As I admired the autumn landscapes Millais painted towards the end of his life in Perthshire, I thought of a casual remark made to me recently by the great pianist Mitsuko Uchida. Speaking about Brahms’s yellow-leaved late piano pieces, Uchida – with a kind of chill in her voice – said: “I have the feeling he never had a summer.” But Millais’s autumn doesn’t have the undertone of aching regret that sounds through the Brahms intermezzi.

The painting I spent most time with at the Tate Britain’s Millais exhibition was “Lingering Autumn”. It shows the mill-stream at Murthly looking south towards the river Tay, which gleams in the middle distance. In the right foreground, a young girl carrying a watering can walks away from the stream and the sluice-gate. There are purple hills in the distance, and a subtle pale blue sky. It must be late autumn, November, but the weather is set fair – winter and cold and storm are absent.

The last room of the show at Tate Britain gathers 12 large-scale Scottish landscapes – the biggest collection assembled, many of them in private hands and unlikely to be shown publicly again. They are autumn scenes in part because autumn was the season Millais liked to spend with his large family in Perthshire, the time of special light and extravagant colour and the time of the autumn salmon-run and the grouse-shooting. But that is not the whole story.

Millais precedes the title “Lingering Autumn” with a couplet from John Donne: “Nor spring nor summer hath such grace/ As I have seen in one autumnal face.” This is a well-known quotation, but probably few who know it remember that it comes from Donne’s most erotic sequence, the Ovid-inspired Elegies (including the spectacularly raunchy “On His Mistress Going to Bed”). Elegy IX “The Autumnall” is not really about autumn at all, but concerns the joys of loving a mature woman. It is certainly not the work of an old has-been, but of a young wit, rapier-sharp and primed for action: “Young beauties force our love, and that’s a Rape,/ This doth counsaile, yet you cannot scape.”

Here is the secret of great autumnal art: it doesn’t renounce love, in either Greek senses of philia (warm affection) or eros (sexual passion), but refines and suffuses it.

Another Millais autumn landscape that greatly attracted me was “Scotch Firs: The Silence That Is in the Lonely Woods”: not obviously erotic, perhaps, with its emphasis on Wordsworthian solitude, but full of excitement and delight in the textures and colours of autumn, a tingle of pine needles against an intense blue sky.

Some of the great autumnal art, though, focuses directly on eros. Just along the river from Tate Britain in the National Gallery, you can see Titian’s late, great, mysterious depiction of Diana and Actaeon. Two things stand out for me in this masterpiece, apparently painted when Titian was nearly 90: the absence of the obviously dramatic, as the horrible scene of the man-deer hunted by his own hounds blends seamlessly into an autumn landscape, and Diana’s blood-red nipples, the ultimate reward and price.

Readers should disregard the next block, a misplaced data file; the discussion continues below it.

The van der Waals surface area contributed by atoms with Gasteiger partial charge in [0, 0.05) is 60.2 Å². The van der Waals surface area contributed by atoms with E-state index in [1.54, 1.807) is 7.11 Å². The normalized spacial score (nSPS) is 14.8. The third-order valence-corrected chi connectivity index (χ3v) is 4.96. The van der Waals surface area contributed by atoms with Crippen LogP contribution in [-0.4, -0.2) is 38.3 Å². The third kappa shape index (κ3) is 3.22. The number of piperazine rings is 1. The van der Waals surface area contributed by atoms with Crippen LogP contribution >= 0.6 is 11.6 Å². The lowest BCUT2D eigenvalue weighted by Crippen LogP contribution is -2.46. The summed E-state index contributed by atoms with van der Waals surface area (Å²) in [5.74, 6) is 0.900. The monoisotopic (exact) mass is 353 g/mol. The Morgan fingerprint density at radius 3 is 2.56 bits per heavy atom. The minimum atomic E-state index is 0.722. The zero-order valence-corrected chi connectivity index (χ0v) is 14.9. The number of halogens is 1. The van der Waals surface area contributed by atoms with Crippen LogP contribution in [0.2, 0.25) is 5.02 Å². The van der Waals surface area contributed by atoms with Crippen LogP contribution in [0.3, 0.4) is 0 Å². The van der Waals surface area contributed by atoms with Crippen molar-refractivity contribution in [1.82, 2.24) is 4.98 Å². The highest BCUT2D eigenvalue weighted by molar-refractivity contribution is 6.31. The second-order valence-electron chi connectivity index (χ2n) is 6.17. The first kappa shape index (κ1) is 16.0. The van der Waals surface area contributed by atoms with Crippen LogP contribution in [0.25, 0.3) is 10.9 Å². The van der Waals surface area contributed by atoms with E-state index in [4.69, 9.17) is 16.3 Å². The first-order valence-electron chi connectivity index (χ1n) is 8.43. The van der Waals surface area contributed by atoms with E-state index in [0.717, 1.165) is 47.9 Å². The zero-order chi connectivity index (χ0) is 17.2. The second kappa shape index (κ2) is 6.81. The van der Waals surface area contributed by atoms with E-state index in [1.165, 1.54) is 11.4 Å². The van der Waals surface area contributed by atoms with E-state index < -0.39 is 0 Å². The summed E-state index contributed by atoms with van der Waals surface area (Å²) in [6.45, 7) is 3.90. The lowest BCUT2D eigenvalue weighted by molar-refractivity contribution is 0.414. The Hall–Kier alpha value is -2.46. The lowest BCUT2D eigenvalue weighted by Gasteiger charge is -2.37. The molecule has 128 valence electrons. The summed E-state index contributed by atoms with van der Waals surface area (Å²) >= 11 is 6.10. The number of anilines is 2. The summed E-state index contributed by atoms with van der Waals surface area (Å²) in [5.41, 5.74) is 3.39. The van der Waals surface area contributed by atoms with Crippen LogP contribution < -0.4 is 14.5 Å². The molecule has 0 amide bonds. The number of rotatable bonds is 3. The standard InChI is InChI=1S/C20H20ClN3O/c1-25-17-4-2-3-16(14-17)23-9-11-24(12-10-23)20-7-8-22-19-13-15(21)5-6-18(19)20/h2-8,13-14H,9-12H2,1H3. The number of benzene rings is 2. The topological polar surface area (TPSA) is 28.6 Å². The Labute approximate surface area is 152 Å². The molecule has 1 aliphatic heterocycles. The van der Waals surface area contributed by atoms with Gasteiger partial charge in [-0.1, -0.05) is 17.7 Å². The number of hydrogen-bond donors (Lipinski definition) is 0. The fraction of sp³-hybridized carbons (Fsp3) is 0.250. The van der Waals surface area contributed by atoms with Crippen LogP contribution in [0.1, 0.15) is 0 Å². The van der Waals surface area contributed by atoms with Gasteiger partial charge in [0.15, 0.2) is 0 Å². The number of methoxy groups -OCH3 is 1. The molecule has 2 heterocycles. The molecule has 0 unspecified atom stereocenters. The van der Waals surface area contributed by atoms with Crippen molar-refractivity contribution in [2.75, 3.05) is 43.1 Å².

Autumnal erotic art need not shun drama. One of my most-played long-playing records contains the two string quartets that Leos Janacek composed near the end of his life when he had fallen in love with a young married woman, Kamila Stosslova. The first, inspired by Tostoy’s novella The Kreutzer Sonata, is dark and tragic; the second, Intimate Letters, which Janacek wrote in his last year, is the most passionately subjective work in the entire string quartet literature – and ultimately joyful. 

Now that old vinyl disc, played with idiomatic virtuosity by the Janacek Quartet, has been joined in my collection by a new version recorded by the Dante Quartet. I think the Dantes capture the ecstatic intensity of Janacek’s vision with an equally moving vulnerability. “In that work,” Janacek wrote to Kamila, “I’ll be always only with you…You know, don’t you, that I know no world other than you!” Janacek, aged 74, doesn’t seem to have learnt the lesson of Donne’s “The Autumnall”: “That was her torrid and inflaming time,/ This is her tolerable Tropique clyme.”

Millais in “Lingering Autumn” does not reach for romantic ecstasy (though he couldn’t help including a young girl in this supposed autumn scene). What struck me as I continued to absorb this magnificent painting was its comprehensiveness of view. In the clear autumn light, everything is held and has its beauty, without apparent drama or passion. But if the spending of passion is usually seen as a deficit, here you could say that compassion has taken its place. Lingering autumn may not have the promise of spring but it can be the time when a whole lifetime’s perception and experience – and love – is gathered together, the most precious time of all.

Millais’, Tate Britain, London, to January 13 2008. The show will also travel to Amsterdam and Japan, details on www.tate.org.uk/britain

harry.eyres@ft.com

www.ft.com/eyres

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